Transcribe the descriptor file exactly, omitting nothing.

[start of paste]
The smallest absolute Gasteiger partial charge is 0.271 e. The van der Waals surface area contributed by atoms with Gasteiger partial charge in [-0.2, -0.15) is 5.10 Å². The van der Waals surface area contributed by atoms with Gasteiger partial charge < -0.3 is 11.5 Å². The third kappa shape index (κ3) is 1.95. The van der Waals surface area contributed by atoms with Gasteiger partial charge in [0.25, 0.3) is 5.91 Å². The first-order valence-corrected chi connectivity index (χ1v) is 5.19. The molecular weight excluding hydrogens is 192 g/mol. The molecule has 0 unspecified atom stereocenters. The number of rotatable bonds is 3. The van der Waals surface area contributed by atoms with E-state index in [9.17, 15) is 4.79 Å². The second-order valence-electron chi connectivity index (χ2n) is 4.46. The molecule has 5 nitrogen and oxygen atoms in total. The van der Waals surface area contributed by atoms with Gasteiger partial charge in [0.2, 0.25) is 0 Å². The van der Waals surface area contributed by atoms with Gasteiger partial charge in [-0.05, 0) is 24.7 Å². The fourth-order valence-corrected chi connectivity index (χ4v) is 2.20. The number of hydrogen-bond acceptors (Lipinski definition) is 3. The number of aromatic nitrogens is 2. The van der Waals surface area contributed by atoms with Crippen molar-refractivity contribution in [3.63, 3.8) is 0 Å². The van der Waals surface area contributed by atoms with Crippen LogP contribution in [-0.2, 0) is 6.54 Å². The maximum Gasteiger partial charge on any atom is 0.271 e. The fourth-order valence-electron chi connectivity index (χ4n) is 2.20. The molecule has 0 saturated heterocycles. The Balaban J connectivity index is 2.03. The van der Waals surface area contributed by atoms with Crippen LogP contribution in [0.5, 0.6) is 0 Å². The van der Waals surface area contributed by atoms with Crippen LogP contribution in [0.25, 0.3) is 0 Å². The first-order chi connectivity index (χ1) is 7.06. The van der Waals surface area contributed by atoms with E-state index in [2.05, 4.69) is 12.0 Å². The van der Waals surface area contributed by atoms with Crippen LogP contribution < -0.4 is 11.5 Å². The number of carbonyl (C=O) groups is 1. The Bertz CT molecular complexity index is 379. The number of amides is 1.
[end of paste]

The smallest absolute Gasteiger partial charge is 0.271 e. The van der Waals surface area contributed by atoms with Gasteiger partial charge in [-0.2, -0.15) is 5.10 Å². The van der Waals surface area contributed by atoms with Gasteiger partial charge < -0.3 is 11.5 Å². The third kappa shape index (κ3) is 1.95. The van der Waals surface area contributed by atoms with Gasteiger partial charge in [0.25, 0.3) is 5.91 Å². The first-order valence-corrected chi connectivity index (χ1v) is 5.19. The molecular weight excluding hydrogens is 192 g/mol. The molecule has 0 unspecified atom stereocenters. The number of rotatable bonds is 3. The van der Waals surface area contributed by atoms with E-state index in [9.17, 15) is 4.79 Å². The second-order valence-electron chi connectivity index (χ2n) is 4.46. The molecule has 5 nitrogen and oxygen atoms in total. The van der Waals surface area contributed by atoms with Gasteiger partial charge in [0.2, 0.25) is 0 Å². The van der Waals surface area contributed by atoms with Gasteiger partial charge in [-0.05, 0) is 24.7 Å². The fourth-order valence-corrected chi connectivity index (χ4v) is 2.20. The number of hydrogen-bond acceptors (Lipinski definition) is 3. The number of aromatic nitrogens is 2. The van der Waals surface area contributed by atoms with Crippen molar-refractivity contribution in [3.63, 3.8) is 0 Å². The van der Waals surface area contributed by atoms with Crippen LogP contribution in [-0.2, 0) is 6.54 Å². The maximum Gasteiger partial charge on any atom is 0.271 e. The fourth-order valence-electron chi connectivity index (χ4n) is 2.20. The molecule has 0 saturated heterocycles. The Balaban J connectivity index is 2.03. The van der Waals surface area contributed by atoms with Crippen LogP contribution in [0.5, 0.6) is 0 Å². The van der Waals surface area contributed by atoms with Crippen LogP contribution in [0.25, 0.3) is 0 Å². The first-order chi connectivity index (χ1) is 7.06. The van der Waals surface area contributed by atoms with E-state index in [2.05, 4.69) is 12.0 Å². The van der Waals surface area contributed by atoms with Crippen LogP contribution < -0.4 is 11.5 Å². The number of carbonyl (C=O) groups is 1. The Bertz CT molecular complexity index is 379. The number of amides is 1.